Migration in China
This article is about internal migration within the People's Republic of China. In 2011 a total of 252.78 million migrant workers (an increase of 4.4% compared to 2010) existed in China. Out of these, migrant workers who left their hometown and worked in other provinces accounted for 158.63 million (an increase of 3.4% compared to 2010) and migrant workers who worked within their home provinces reached 94.15 million (an increase of 5.9% compared to 2010).  Estimations are that Chinese cities will face an influx of another 243 million migrants by 2025, taking the urban population up to nearly 1 billion people. In the medium and large cities, about half the population will be migrants, which is almost three times the current level.
China's government influences the pattern of urbanization through the Hukou permanent residence registration system, land-sale policies, infrastructure investment and the incentives offered to local government officials. The other factors influencing migration of people from rural provincial areas to large cities are employment, education, business opportunities and higher standard of living.
China has restricted internal movement in various ways. Official efforts to limit free migration between villages and cities began as early as 1952 with a series of measures designed to prevent individuals without special permission from moving to cities to take advantage of the generally higher living standards there.
The party decreased migration to cities during the 1960s and 1970s for economic and political reasons. In the early stages of the Cultural Revolution (1966–76), large numbers of urban youths were "sent down" to the countryside for political and ideological reasons. Many relocated youths were eventually permitted to return to the cities, and by the mid-1980s most had done so.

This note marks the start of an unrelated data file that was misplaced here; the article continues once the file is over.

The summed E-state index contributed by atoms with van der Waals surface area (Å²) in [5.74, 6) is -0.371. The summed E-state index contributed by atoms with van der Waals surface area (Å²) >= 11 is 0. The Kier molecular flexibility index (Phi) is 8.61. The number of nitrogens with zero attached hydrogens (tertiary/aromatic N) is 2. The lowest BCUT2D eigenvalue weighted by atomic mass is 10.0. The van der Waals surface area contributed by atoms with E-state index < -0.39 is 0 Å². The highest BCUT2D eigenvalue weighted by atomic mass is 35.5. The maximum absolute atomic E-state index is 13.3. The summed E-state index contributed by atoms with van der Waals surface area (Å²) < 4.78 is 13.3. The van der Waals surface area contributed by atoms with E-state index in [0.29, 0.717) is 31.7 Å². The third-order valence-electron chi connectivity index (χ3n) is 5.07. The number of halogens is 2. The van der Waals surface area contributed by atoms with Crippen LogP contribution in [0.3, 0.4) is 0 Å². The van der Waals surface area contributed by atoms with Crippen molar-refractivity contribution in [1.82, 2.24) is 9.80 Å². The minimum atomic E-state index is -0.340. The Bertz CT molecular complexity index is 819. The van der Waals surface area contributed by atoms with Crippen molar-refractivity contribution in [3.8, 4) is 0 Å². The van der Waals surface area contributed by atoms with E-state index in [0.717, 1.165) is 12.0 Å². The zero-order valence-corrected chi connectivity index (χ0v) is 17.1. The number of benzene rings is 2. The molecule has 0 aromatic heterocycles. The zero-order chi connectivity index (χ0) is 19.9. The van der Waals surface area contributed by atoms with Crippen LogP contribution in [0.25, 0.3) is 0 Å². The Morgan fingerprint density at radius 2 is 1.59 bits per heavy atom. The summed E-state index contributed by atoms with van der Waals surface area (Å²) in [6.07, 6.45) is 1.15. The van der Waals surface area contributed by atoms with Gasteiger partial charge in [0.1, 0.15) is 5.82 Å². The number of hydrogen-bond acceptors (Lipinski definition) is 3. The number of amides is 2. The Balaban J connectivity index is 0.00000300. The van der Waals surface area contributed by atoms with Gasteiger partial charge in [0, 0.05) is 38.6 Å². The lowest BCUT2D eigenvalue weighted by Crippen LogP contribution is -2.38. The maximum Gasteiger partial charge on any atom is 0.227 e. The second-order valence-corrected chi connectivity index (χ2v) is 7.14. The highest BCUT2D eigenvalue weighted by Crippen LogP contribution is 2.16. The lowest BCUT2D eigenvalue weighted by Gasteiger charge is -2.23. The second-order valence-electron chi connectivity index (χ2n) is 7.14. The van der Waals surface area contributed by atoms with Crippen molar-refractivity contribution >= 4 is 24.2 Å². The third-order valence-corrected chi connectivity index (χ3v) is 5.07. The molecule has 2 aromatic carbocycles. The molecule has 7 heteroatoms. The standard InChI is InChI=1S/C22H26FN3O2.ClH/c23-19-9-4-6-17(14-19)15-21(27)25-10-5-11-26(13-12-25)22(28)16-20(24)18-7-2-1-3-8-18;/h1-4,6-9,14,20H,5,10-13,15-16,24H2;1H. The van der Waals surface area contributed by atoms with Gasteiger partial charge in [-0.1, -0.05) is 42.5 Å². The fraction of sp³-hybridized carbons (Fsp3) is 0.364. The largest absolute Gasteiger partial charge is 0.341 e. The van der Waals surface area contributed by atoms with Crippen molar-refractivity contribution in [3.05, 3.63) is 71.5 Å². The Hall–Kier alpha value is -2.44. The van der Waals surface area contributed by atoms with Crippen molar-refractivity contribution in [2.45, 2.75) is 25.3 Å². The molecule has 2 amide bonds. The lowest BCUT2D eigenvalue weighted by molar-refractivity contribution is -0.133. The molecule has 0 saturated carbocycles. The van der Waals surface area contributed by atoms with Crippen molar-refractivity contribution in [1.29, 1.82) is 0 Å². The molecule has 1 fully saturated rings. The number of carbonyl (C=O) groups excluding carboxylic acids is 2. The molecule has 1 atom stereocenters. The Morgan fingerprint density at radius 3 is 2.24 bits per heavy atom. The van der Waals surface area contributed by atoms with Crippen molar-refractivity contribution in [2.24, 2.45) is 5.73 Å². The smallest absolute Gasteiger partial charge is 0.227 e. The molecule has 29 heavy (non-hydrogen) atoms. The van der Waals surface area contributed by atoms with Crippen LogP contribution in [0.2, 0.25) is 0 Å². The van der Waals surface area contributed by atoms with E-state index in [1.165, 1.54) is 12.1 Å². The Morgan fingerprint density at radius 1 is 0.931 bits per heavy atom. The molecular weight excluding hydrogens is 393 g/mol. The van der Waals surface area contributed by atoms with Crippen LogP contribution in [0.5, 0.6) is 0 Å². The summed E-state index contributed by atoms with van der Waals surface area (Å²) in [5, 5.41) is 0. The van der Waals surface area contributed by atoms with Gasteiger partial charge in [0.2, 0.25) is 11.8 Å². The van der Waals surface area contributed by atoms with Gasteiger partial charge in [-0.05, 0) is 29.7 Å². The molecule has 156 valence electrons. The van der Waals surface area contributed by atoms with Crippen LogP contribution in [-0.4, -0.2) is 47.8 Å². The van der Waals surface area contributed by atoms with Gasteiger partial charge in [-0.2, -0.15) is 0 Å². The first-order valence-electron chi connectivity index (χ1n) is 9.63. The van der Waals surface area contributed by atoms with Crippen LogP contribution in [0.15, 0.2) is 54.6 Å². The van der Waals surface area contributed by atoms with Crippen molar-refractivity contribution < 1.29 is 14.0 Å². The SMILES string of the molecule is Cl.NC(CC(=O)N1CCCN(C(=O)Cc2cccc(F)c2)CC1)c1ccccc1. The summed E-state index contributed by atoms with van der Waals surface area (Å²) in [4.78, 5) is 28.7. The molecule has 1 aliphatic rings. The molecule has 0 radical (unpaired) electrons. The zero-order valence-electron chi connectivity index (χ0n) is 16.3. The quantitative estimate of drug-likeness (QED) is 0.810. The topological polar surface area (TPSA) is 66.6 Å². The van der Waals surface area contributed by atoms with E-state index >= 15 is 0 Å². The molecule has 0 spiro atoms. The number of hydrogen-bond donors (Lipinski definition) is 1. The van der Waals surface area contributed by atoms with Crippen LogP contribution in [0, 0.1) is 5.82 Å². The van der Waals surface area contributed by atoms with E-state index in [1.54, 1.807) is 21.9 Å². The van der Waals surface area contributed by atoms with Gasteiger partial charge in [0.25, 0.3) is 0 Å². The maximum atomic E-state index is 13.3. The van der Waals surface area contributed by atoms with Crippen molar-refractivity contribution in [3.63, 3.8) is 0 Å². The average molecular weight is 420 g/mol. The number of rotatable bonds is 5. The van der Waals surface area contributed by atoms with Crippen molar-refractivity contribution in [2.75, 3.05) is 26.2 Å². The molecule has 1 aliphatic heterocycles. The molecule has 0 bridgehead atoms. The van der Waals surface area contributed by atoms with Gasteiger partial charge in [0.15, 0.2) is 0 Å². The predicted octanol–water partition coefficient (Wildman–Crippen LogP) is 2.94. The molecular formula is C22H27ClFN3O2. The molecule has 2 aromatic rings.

The success of the agricultural reforms under Deng Xiaoping in the late 1970s and early 1980s dramatically increased the food supply in China's cities, making it possible for more people to come in from rural areas and survive without food ration cards. Because of the increased food supply, the authorities temporarily relaxed the enforcement of migration restrictions. This relaxation, however, was short-lived, and in May 1984 new measures strengthened residence regulations and reinstated official control over internal migration. Additionally, in March 1986 a draft revision of the 1957 migration regulations was presented to the Standing Committee of the Sixth National People's Congress calling for stricter population control policies.
Nonetheless, migration from rural areas to urban centers continued. The problem of too-rapid urbanization was exacerbated by the agricultural responsibility system, which forced a reallocation of labor and left many agricultural workers unemployed.
The central government attempted to control movement through the household registration system and promote development of small cities and towns, but within this system many people were still able to migrate primarily for employment or educational purposes. Leaving their place of official registration for days, months, or even years, unemployed agricultural workers found jobs in construction, housekeeping, or commune-run shops or restaurants. This temporary mobility was permitted by authorities because it simultaneously absorbed a large amount of surplus rural labor, improved the economies of rural areas, and satisfied urban requirements for service and other workers. The most significant aspect of the temporary migration, however, was that it was viewed as a possible initial step toward the development of small, rural-oriented urban centers that could bring employment and urban amenities to rural areas.